A Sermon for World Mission Sunday

A Sermon for World Mission Sunday

Last Sunday in Epiphany, Feb 11, 2018
January 2, 2018
By: 
The Rev. David Copley

World Mission Sunday is the last Sunday of Epiphany, and the readings for the day always include the transfiguration passage. In this reading, the disciples see the full glory of God that is present in Christ.

The same presence of God that was in Christ can be seen within all people, if we look closely enough, for we are all children of God and brothers and sisters in Christ. Sometimes, when we see someone engaging in a meaningful relationship with another, this presence, this indwelling of the Holy Spirit, is obvious for all to see. I am sure that we have all seen this glow, this presence of Christ, when we witness acts of great kindness and love for another. It is a glimpse of God, a sliver of light, beaming out of our being that lights up the space around us. Our challenge often is that we hold back from that light emerging from us, due to all the baggage of humanity that we carry around: the uncertainty, the ego, the fear, the lack of faith, and just our basic human frailty.

When we are part of a loving Christian community, our fears and concerns are held by the whole community, and hopefully this helps to free us from our fears and to open up the Christ that is living within each and every one of us. This enables us to reach out to others, to be in a loving and caring relationship with those who are different from us or those who are in need; those who come from a different social, cultural, or ethnic background; those who perhaps see the world in a different way from our own.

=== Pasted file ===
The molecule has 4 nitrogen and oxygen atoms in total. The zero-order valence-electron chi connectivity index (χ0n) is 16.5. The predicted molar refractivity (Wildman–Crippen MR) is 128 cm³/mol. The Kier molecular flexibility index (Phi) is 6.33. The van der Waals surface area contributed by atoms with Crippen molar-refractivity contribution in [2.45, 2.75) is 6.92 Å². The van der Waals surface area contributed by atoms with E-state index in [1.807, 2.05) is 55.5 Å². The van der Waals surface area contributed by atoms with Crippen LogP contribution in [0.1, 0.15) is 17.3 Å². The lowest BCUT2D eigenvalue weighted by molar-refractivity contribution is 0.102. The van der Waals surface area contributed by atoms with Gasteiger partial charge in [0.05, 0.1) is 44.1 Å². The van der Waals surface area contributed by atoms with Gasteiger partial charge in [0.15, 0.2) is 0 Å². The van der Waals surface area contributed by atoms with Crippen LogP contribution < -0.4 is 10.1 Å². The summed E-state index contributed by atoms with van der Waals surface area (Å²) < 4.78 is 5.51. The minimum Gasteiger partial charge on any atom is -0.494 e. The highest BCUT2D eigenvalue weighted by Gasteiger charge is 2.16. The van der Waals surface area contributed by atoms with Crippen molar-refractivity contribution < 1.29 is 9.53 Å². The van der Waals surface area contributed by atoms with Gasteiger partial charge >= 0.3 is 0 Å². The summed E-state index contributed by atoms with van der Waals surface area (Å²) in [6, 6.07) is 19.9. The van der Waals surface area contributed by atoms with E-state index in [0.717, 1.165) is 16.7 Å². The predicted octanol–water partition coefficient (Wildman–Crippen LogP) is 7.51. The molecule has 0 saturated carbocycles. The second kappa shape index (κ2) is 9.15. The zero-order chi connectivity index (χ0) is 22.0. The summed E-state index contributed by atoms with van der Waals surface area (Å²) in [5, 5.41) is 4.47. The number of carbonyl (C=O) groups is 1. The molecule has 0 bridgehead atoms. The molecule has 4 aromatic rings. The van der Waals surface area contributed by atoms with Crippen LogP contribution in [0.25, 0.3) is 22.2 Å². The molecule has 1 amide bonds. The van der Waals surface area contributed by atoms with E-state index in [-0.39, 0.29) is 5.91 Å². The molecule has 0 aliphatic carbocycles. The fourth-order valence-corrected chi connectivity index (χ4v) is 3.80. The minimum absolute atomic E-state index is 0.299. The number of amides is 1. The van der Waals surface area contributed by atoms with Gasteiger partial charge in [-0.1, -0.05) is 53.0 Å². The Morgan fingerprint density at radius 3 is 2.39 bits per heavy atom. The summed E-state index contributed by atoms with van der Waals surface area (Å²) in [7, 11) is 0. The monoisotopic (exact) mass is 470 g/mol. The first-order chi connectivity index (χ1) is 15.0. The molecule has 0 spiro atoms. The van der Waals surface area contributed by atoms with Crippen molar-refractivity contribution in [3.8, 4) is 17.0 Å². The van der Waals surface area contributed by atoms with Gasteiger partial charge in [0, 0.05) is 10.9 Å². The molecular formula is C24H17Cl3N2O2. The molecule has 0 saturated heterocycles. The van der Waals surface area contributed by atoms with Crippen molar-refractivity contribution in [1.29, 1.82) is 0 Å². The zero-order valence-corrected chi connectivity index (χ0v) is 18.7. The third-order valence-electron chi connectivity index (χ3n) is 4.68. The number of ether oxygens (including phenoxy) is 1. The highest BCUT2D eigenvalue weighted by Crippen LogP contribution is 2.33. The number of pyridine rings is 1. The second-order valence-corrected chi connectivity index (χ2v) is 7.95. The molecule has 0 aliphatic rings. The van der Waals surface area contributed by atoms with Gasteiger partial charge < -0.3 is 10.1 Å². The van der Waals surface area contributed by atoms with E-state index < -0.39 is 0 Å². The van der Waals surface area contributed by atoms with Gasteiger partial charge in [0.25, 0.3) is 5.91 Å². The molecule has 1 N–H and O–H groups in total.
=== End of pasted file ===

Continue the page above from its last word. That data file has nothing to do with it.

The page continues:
On World Mission Sunday, we are reminded that we are all called by God to live a life of reconciliation, reconciliation with God and with one another, and there has been no more urgent a time to participate in God’s mission than today.

Given the current state of the world, there has rarely been a more important time to remind ourselves that, as Christians, we are a global community and we are called by God to engage globally.

When we engage globally, we remind ourselves that our faith is one in which we strive to see one another as sisters and brothers in Christ, as children of God, no matter our skin color, nationality, or faith belief.

Our mandate for this ministry is from God and can be seen throughout the whole of scripture. We engage globally because we are our brother’s keeper[1], and we are called by God to love God and to love our neighbor, and Jesus was always clear about who that neighbor is.[2]

As Christians, we are called to build bridges and to reach out across borders, across walls, and across divides, and to always put family first, and our family is the whole of humanity. There is no “America First” in the Bible; there is only love, and love has no boundaries.

We are called to relate to those in the world around us, especially the poor and the needy. Not just because we are called to compassion, but because those in need are just as much our children, our sisters, our brothers, and our parents as our own flesh and blood.